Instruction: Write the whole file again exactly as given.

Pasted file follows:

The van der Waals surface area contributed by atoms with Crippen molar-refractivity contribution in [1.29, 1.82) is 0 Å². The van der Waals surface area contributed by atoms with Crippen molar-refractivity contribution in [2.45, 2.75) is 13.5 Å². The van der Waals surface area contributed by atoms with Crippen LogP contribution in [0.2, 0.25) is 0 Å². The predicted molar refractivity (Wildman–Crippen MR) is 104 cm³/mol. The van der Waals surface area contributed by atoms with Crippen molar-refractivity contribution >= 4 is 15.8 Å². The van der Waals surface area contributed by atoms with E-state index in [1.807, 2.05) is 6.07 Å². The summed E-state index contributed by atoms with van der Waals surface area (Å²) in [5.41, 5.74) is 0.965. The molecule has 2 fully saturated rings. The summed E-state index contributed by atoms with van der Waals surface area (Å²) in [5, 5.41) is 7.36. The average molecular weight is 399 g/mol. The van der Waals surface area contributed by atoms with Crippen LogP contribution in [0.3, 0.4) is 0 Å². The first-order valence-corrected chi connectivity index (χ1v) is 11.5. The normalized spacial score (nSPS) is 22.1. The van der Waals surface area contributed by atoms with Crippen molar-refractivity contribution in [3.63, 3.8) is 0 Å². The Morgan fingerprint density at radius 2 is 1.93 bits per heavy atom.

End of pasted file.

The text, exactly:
The van der Waals surface area contributed by atoms with Crippen molar-refractivity contribution in [1.29, 1.82) is 0 Å². The van der Waals surface area contributed by atoms with Crippen molar-refractivity contribution in [2.45, 2.75) is 13.5 Å². The van der Waals surface area contributed by atoms with Crippen LogP contribution in [0.2, 0.25) is 0 Å². The predicted molar refractivity (Wildman–Crippen MR) is 104 cm³/mol. The van der Waals surface area contributed by atoms with Crippen molar-refractivity contribution >= 4 is 15.8 Å². The van der Waals surface area contributed by atoms with E-state index in [1.807, 2.05) is 6.07 Å². The summed E-state index contributed by atoms with van der Waals surface area (Å²) in [5.41, 5.74) is 0.965. The molecule has 2 fully saturated rings. The summed E-state index contributed by atoms with van der Waals surface area (Å²) in [5, 5.41) is 7.36. The average molecular weight is 399 g/mol. The van der Waals surface area contributed by atoms with Crippen LogP contribution in [0.3, 0.4) is 0 Å². The first-order valence-corrected chi connectivity index (χ1v) is 11.5. The normalized spacial score (nSPS) is 22.1. The van der Waals surface area contributed by atoms with Crippen molar-refractivity contribution in [3.63, 3.8) is 0 Å². The Morgan fingerprint density at radius 2 is 1.93 bits per heavy atom.